The sun was just past the yardarm as we left lovely Lake Chelan and headed for our weekend getaway in Wenatchee. Since we're always ready to check out the local brews of the areas we visit, we stopped at Columbia Valley Brewing hoping for some thirst-quenching action and a nosh or three.
Kicking this leg off right…with a pint!
With a big patio overlooking the Columbia, the thirst-quenching was there in spades with a selection of everything from Belgian-style ale to the requisite NW IPA to a deep dark porter. The noshing was nowhere to be seen, however, with naught but peanuts on offer. If we'd known, though, we could have brought our own 'cue-able items, since they have a BYOM (bring your own meat) policy and the grills were getting fired as we arrived.
Baseball and beer pair well, don't you think?
The helpful bar attendant suggested that we try a local hangout called McGlinn's downtown for lunch. We arrived to find a piece of local history that was as lively as when it was the Orando Recreation Club in the 1920s. Originally housing railroad and dam workers on its top two floors, in the 30s and 40s it was home to the players for the Wenatchee Chiefs baseball team. Much of the team's equipment and memorabilia was left to molder in the building's basement when they moved out, to be found decades later by the owners who were restoring the building. That history is now on prominent display and can be enjoyed with local brews and the offerings on the wide-ranging menu.
Artisan cider is a new crop for the area.
After checking in to our room at the zoomiest Marriott I've ever seen, with its Jetsons-like (and very un-Wenatchee) decor, it was time to head out to Kyle and Marcia Green's Cashmere Cider Mill for a taste of their Lady Blush artisan ciders. Washington apples are pressed in a machine designed by Kyle himself, then combined with other fruits like raspberries, blueberries, huckleberries and even lavender to make their nonalcoholic ciders. The Greens also provide guest suites in the historic farmhouse on the property (top photo shows a view from the back porch), and if you're looking for a quiet country getaway, this would be a good choice.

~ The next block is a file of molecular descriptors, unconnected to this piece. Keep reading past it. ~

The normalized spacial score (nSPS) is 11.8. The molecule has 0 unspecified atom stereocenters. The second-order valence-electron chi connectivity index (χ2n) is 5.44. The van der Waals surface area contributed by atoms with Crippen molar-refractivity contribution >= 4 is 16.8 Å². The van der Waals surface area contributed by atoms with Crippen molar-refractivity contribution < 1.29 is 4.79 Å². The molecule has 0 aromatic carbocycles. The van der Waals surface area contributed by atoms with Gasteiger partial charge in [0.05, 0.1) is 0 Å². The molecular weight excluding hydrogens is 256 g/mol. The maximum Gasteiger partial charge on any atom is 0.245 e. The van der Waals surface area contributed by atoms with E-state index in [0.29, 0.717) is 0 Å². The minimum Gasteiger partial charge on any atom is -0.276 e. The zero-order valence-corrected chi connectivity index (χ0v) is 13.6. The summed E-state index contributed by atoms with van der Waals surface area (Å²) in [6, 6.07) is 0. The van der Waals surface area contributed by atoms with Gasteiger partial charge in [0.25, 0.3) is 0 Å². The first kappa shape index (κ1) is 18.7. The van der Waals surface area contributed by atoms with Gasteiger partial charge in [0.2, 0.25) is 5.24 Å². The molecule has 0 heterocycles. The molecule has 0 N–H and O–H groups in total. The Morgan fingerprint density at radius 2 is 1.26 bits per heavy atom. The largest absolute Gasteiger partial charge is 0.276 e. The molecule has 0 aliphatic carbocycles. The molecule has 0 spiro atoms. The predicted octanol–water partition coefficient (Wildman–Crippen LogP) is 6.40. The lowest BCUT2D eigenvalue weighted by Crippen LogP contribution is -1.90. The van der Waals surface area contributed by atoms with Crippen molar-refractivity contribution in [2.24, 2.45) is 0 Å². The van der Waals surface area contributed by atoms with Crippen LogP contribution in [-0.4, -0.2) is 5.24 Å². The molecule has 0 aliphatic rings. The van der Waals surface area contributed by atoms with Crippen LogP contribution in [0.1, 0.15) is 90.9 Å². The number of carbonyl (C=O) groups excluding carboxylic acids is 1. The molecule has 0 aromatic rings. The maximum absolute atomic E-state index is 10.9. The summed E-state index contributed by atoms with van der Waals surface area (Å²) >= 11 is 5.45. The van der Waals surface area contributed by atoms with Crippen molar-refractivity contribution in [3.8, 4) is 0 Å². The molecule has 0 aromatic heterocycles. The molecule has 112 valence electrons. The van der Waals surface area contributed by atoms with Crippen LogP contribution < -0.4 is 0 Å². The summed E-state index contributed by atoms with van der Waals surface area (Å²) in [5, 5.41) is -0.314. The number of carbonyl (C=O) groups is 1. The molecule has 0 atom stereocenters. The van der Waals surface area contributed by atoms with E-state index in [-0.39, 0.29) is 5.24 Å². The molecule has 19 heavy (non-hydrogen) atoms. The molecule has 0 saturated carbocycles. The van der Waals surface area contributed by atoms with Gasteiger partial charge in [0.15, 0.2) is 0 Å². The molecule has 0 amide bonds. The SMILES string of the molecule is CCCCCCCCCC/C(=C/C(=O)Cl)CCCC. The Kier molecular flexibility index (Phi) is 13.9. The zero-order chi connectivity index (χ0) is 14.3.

Orchard country means pears, apples and cherries.
As mentioned in my post on Chelan, this area was home to a booming orchard industry in the last century. Like BC's Okanagan, it's been discovered by winemakers and vineyard developers, with many old orchards being ripped out to plant grapes. Fortunately for some, though, the region is also discovering the benefits of hard ciders made from their apples, so land that may not be conducive to growing grapes is finding a new outlet for its famous crop.
Peter Ringsrud of Snowdrift Cider.
We visited one of these hard cider producers, Peter Ringsrud of Snowdrift Cider, whose family has roots in the Wenatchee Valley going back to the 1940s. With memories of the hard ciders his family had made with a hand-cranked press and glass carboys, in 2003 he and his wife decided to try their hands at making hard cider. Discovering that the family's cider had been made from heirloom French Calville Blanc d'Hiver, and then researching other cider apples, by 2009 they had built a small micro-winery and obtained a license to produce hard ciders that are now beginning to attract serious attention.
Organic is Greg McPherson's thing.
Just down the road from Snowdrift was the farm of Greg McPherson, a jovial raconteur who loves to talk about his large organic farm, Tiny's Organic, which he runs with his daughter, Erin, and two sons Jay and John. Supplying enough for 30 or so farmers' markets in western Washington, the farm also offers a significant number of CSA shares with a dizzying variety of membership options. They were harvesting cherries the day we were there, and it was a pleasure to walk through the grass under the trees and pick the (unsprayed) cherries right off the branches.
Farmer Grant Kallstrom at Wenatchee Farmers' Market.
As luck would have it, the Wenatchee Farmers' Market was in full swing when we returned from Tiny's, so of course I had to do a walk-through to check it out and, yes, sample some more of the delicious cherries. The market's a bustling place and so popular with local shoppers that it runs three days a week during the harvest season, with morning markets on Wednesday and Saturday and an evening market on Thursday. In addition to the cherries there were beans, greens, a few early tomatoes and a trailer-load of fresh corn…unfortunately our room at the Marriott didn't have a kitchen or I would have been tempted to grab some and have dinner in.
Brewer Jason Doten of Saddle Rock.
Another lucky break? Right next door to the market was brand new Saddle Rock Pub and Brewery, named after a Wenatchee landmark known for its crazy biking trails and fabulous views. The pub has a dozen brews on tap at any given time, along with a few hard ciders. It's soon to be offering…licensing was mere days away when I was there…a selection of beers made by owners Chadd Fitzpatrick and Jason Doten. A casual place to sip beer and hang out, it's right downtown with a view of the historic river district. What's also impressive is their dedication to making their pizzas and salads with as many local ingredients as they can, and from the sampling I had the food alone is worth stopping in for.
We didn't have time this trip to visit Bavarian-themed Leavenworth just up the road or the slew of wineries that dot the valley, but theyll certainly be drawing us back for another exploratory road trip.
Read about the first leg of this road trip in Dipping Into Chelan.